Sweet Home Chicago
Testing, Testing, Swab 1-2-3…
- Well, it’s been a long two years, hasn’t it?
- Testing, Testing, Swab 1-2-3…
- Off to Heathrow (Take the coach they say. It’s fun they say)
- Cathay Pacific T3 lounge, Heathrow Airport
- AA87 London Heathrow to Chicago O’Hare International (Main Cabin Extra)
- Into the USA, Crown Plaza O’Hare
- Hyatt Regency O’Hare
- Airplane Art from the Hyatt Regency O’Hare
- Fooding around Chicago… Badly
- Starbucks Reserve Rosterary, North Michigan Avenue
- Exploring Chicago with a smartphone
- Back to O’Hare, British Airways Lounge
- BA296 Chicago O’Hare to London Heathrow (World Traveller Plus – Premium Economy)
- Welcome back to the UK, or how to snatch defeat from the jaws of victory
- To the Journey
The Day Before – Off to Birmingham Airport
As part of the entry requirements for the USA, one has to have a COVID test that is supervised. Thankfully, antigen tests are accepted for entry into the USA (as well as PCR tests) – which help reduces costs when you’re travelling.
This meant I could cheat heavily, and go to my local airport to get tested – where ExpressTest has an outpost. Whilst I could have done a video consultation, to be honest, it was easier getting off my backside and heading to the airport for the same thing.
Thankfully, trains are slowly returning to some sense of normality when I travelled to the airport, with a five to six train an hour frequency between Birmingham New Street and the airport. I splurged £7.20 on an all-day bus/train/metro ticket (as I had some other things to do that day after the test).
Arriving at the airport on the train, it was time to go through the barriers and head for the air train. Again, these seem to be running normally, with both of the “trains” (well – cable hauled cars).
A good sign that the airport was surviving.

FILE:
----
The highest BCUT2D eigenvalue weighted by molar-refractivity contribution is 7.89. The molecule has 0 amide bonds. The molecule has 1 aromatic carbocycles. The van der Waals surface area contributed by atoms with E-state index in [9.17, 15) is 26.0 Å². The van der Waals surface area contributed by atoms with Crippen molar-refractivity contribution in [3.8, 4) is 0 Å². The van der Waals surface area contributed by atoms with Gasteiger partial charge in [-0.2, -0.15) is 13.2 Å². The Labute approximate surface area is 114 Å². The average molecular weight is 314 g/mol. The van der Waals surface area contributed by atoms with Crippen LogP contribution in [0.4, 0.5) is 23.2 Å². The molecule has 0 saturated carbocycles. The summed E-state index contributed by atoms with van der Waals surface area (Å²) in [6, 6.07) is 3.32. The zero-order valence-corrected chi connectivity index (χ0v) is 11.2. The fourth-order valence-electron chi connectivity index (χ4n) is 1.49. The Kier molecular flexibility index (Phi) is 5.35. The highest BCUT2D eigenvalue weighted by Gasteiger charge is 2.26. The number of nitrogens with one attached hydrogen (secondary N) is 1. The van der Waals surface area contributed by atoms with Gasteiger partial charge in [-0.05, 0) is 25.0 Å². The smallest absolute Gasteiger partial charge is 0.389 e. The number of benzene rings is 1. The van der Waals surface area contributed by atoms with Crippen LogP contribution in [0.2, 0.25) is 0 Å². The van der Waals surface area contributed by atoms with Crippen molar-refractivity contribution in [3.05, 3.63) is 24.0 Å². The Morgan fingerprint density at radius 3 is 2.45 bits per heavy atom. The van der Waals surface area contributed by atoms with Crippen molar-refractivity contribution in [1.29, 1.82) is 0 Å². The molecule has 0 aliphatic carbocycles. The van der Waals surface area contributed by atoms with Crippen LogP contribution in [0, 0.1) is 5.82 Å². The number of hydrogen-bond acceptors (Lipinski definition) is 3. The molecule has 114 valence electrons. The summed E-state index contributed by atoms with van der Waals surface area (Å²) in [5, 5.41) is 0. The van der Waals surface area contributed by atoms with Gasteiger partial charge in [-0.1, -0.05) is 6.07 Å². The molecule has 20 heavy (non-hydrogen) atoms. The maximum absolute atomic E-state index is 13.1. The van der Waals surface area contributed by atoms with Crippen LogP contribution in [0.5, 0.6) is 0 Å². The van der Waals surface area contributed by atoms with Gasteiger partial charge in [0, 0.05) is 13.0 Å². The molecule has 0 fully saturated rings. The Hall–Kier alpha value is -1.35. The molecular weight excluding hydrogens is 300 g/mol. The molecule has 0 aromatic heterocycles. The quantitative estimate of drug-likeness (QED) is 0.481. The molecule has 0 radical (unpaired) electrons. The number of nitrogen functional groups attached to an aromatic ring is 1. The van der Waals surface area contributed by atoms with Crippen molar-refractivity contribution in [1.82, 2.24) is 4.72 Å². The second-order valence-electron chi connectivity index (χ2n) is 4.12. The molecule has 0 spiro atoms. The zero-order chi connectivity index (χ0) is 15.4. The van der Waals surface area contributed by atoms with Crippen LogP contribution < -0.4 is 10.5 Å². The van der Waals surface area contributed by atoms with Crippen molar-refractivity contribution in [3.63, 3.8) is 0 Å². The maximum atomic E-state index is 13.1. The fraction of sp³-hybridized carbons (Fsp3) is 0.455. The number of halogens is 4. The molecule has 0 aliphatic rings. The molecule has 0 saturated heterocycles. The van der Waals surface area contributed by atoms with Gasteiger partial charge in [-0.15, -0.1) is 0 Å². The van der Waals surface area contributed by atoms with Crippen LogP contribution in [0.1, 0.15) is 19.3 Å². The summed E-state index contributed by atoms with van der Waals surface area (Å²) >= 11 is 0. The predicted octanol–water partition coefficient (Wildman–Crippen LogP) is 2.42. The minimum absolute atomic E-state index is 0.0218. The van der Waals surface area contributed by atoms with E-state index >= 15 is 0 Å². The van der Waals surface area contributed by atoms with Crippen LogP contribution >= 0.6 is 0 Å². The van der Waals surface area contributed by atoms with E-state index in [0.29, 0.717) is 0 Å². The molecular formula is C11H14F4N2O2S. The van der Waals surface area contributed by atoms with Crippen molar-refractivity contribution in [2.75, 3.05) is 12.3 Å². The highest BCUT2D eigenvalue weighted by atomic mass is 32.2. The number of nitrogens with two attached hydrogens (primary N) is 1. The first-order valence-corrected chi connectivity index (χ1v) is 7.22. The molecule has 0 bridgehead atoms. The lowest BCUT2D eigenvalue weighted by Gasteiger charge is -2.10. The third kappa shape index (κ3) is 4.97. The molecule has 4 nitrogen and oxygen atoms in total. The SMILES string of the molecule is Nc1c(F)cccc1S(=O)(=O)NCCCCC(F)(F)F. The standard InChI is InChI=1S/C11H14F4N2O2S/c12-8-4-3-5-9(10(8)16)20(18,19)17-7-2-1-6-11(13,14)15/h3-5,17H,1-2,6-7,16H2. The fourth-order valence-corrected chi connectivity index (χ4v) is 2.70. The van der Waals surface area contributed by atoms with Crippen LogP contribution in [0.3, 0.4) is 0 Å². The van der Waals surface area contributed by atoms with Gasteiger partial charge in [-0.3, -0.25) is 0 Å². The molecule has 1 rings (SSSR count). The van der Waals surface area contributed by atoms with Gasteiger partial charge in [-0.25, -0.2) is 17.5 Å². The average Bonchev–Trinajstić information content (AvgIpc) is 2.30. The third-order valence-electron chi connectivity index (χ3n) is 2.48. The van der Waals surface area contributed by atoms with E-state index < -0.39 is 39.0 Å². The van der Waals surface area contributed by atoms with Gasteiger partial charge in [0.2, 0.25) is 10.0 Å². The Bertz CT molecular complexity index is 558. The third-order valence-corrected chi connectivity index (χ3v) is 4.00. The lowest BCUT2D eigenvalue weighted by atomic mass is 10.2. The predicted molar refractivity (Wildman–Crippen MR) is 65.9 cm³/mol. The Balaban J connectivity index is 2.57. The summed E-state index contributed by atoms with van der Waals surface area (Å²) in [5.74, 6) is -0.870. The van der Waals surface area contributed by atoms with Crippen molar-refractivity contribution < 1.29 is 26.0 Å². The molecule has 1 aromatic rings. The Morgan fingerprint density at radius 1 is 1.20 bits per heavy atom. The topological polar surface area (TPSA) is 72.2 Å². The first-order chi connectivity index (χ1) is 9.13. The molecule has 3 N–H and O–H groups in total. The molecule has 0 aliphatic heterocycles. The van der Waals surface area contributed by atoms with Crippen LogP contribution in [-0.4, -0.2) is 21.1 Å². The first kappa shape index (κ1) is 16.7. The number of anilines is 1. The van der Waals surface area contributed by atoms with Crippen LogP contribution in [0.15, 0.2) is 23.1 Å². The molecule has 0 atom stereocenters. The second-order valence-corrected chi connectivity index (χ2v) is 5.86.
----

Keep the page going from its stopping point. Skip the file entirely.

However, it seems that recovery is going slowly still at Birmingham airport – with catering outlets closed – or at the very least – in suspended animation.
ExpressTest has moved their facility at the airport – where it used to be at the back of the EuroTerminal, it is in the space between where Burger King was and Security (as Jet2 has reclaimed the space to check passengers in).
My barcode was zapped quickly, and I was processed in. Even though the test was supervised, a rather generic FlowFlex testing kit was used (which is no more than £8 worth of tests in the stores). The swab was taken, mixed and the control line came up, rather than the test line.
I was allowed to leave with my certificate to fly sent in 40 minutes or so.
With that done, I tracked back to Birmingham New Street – the advantage of the location where ExpressTest is now is that it is a short walk back to the AirRail Link.
Once back in town, I had a couple of things to finish up in an office in peace and quiet. It was during that time that the certificate arrived.
This allowed me to utilise and complete the VeriFLY application. And that thing is nothing short of a mess, with some very poor UI choices, how it handles and describes things.
In the end, I had to:
- Complete the passenger attestation electronically.
- Submit the results of my test which had to be reviewed manually within an hour(with an upsell for speedier processing)
- Submit one of three barcodes I had for COVID vaccine injections (as the app had trouble processing more than one bar ca
It took time as the tests had to be checked manually, but eventually, VeriFLY gave me a green light – meaning I could conduct On-Line Check-In.
I forgot about this until I got on the coach.
Speaking of coaches, let’s skip forward in time. Some might say time is an illusion. Coach times doubly so
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